The working week in Qatar is typically 48 hours (eight hours per day, six days per week). The working day may decrease to six hours per day during Ramadan. Fridays are usually considered a rest day. Where an employee is requested to work overtime or work on holidays, there are maximums in the number of hours allowed and all overtime in excess of the standard working week is paid at a compensatory rate (typically 125% of average salary rate for daytime hours and 150% for hours performed at night).

ANNUAL LEAVE AND QATAR'S PUBLIC HOLIDAYS

In Qatar, the annual leave entitlement is dependent on the employee’s length of service, as follows:

  • Under 1 year's service: a percentage of annual leave determined by the employer
  • 1-5 years' service: 3 weeks' annual leave
  • 5+ years' service: 4 weeks' annual leave
Employees can take annual leave in a maximum of two different periods. Any untaken leave can be carried over to the next vacation year, subject to the employer’s agreement. 

Qatar has 10 public holidays.

January 1st: New Year's Day 
February 8th: National Sports Day 
March 6th: March Bank Holiday 
May 3rd: Eid al-Fitr
May 4th- 5th: Eid Al-Fitr holiday 
July 10th: Eid al-Adha
July 11th-12th: Eid-al-Adha holiday 
December 18th: National Day 

PROBATION PERIOD IN QATAR

Probation periods in Qatar cannot be longer than six months.

RESIGNATION AND DISMISSAL IN QATAR

A termination notice is mandatory to initiate the process of dismissal from either side. Notice periods are dependent on an employee’s length of service:

  • 1-5  years' service: 1 month's notice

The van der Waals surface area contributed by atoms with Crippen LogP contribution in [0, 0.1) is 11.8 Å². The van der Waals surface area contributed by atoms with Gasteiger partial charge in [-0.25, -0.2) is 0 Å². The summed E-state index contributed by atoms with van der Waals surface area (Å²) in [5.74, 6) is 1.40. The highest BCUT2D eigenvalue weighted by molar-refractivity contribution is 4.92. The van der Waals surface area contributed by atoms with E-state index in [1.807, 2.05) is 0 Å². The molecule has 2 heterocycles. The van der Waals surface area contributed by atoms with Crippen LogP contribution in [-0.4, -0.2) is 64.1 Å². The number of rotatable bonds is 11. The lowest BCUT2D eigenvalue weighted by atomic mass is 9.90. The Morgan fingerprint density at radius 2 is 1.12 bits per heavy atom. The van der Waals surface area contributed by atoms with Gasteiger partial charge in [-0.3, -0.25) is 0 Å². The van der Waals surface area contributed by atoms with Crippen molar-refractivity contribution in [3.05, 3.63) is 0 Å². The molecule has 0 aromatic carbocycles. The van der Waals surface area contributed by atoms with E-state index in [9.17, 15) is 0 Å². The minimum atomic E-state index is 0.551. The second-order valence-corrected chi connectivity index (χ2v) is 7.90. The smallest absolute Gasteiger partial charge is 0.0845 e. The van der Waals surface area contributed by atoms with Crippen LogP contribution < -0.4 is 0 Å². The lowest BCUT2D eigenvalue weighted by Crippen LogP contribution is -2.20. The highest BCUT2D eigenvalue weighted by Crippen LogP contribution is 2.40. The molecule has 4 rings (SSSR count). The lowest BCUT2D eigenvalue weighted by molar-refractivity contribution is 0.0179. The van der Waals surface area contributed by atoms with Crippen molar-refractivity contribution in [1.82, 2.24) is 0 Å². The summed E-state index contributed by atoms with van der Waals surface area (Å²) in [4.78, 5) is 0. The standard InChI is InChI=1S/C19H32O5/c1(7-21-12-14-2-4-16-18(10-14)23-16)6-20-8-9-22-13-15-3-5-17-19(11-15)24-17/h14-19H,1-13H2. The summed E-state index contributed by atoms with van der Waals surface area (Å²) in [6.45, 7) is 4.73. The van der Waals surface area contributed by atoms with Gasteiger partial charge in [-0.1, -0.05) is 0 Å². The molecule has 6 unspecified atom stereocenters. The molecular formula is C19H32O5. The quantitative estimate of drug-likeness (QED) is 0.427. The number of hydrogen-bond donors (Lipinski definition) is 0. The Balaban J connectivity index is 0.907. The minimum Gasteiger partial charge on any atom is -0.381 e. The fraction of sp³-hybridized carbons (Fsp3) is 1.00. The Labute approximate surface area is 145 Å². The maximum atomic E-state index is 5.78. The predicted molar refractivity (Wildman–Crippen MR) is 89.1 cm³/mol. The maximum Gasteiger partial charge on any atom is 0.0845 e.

• 5+ years' service: 2 months' notice

Upon completion of one year of continuous service with the employer, each employee is entitled to a severance payment upon termination based on an employee’s final salary and at least three weeks of the employee’s final basic salary for every year of service.

RESTRICTIVE COVENANTS

It is permissible to have restrictive covenants contained in the contract of employment to the extent necessary to protect the legitimate interests of the employer, provided the nature of the employees’ work allowed them to know the company's clients and/or confidential information about the business. The covenants must be restricted in relation to duration (which must not exceed one year) and the nature of the business to be protected. Non-compete clauses and customer non-solicit clauses typically last no longer than 6-12 months. Employee non-solicits are also permissible.

READY TO HIRE YOUR EMPLOYEES IN QATAR?

CONTRACT OF EMPLOYMENT IN QATAR

In Qatar, employers should provide foreign workers with a contract of employment (Service Contract), or an official letter of agreement which specifies the conditions of employment. According to Qatari law, it is not mandated that an employment contract between an employee and an employer must be in writing, where verbal agreement is possible, although written agreement is preferred.

Employment contracts may be written in English, although it is the Arabic version that will be officially recognised by the Qatar Ministry of Labor. It is recommended to have any employment documents attested to by a notary, although it is not compulsory.